LL Cool J Suing Owners Of Fubu

LL Cool J and Fubu are going

to court.

A lawsuit filed with the

New York County Supreme Court by LL, born James Todd Smith, claims that the

owners failed to adequately compensate him for endorsing the clothing line and

helping sell hundreds of millions of dollars worth of clothes.

Fubu was founded in 1992

by CEO Daymond John in Hollis, Queens. John started selling the company’s

first tie-up hats, then a fashion trend popular in hip-hop circles and quickly

realized he was on to something.

John took out a $100,000

loan against his house and started producing the clothing line with partners

Carl Brown, J. Alexander Martin and Keith Perrin.

In 1993, the owners convinced

LL Cool J, who is also from Hollis, to wear the fledgling clothing line.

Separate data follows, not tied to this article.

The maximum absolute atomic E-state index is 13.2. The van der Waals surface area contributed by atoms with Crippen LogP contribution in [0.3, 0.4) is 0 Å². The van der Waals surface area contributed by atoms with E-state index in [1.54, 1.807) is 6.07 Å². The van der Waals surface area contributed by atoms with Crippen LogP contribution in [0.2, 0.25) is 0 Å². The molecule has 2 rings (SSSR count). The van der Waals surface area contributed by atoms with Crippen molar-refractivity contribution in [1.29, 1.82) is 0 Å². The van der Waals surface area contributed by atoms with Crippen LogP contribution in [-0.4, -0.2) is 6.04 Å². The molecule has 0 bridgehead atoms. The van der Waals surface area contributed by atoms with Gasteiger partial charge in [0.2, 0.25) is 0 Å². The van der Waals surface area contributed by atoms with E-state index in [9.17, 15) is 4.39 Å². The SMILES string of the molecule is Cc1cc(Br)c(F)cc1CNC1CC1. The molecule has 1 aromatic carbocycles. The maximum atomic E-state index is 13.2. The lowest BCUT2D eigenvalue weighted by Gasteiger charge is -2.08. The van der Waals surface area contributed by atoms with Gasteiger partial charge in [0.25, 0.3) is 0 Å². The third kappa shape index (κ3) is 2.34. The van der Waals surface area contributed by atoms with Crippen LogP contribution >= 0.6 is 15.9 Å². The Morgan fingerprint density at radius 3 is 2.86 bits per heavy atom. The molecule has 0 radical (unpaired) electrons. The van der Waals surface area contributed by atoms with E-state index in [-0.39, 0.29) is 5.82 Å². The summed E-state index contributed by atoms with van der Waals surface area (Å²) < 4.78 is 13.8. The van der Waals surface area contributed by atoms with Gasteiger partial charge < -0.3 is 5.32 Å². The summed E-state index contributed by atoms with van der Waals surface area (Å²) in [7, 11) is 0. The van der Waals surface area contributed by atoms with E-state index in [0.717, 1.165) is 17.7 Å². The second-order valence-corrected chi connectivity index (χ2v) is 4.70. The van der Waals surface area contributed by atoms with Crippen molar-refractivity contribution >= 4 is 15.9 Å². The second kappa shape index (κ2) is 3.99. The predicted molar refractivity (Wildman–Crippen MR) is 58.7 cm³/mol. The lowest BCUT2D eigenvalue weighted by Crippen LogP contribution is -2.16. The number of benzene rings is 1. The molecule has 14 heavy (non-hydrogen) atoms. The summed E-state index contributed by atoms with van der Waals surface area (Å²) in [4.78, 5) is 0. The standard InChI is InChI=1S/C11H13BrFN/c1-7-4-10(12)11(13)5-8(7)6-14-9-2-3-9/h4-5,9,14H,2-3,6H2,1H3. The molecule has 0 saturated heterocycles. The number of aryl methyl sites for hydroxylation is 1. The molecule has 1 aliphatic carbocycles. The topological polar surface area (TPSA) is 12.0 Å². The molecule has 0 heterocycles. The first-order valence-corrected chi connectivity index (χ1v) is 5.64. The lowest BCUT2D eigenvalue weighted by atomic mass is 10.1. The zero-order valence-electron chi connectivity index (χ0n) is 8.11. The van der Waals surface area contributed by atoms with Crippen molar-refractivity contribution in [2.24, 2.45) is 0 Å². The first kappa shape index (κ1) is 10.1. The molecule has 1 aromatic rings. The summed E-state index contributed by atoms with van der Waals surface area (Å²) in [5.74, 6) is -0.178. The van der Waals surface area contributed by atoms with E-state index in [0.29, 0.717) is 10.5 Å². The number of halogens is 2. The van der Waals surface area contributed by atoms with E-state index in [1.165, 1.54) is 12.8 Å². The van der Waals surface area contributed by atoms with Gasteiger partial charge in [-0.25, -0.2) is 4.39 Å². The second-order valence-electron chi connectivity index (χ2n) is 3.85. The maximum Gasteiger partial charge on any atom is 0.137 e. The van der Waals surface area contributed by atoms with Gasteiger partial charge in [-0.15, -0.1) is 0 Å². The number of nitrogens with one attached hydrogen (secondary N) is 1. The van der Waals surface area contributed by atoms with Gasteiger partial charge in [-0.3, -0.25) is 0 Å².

By 1999 company revenues

had reached over $200 million per-year and the company grossed an estimated

$380 million dollars last year.

The rapper was prominently

featured in the clothing line’s advertisements and frequently wore Fubu

branded clothing.

LL was also featured on

Fubu’s FB Entertainment release, The Good Life, which spawned the hit

“Fatty Girl” the featured LL, Ludacris and Keith Murray.

LL, whose first venture

into the clothing world was with a line in the mid-eighties called Troop, is

also working on a clothing line, James Todd Smith.

In a previous interview

with AllHipHop.com, the legendary rapper said the line is expected to include

button ups, suits, t-shirts, jeans and “classy gear,” that will

be sold in upscale clothing stores.

Fubu representatives were

not available for comment as of press time.

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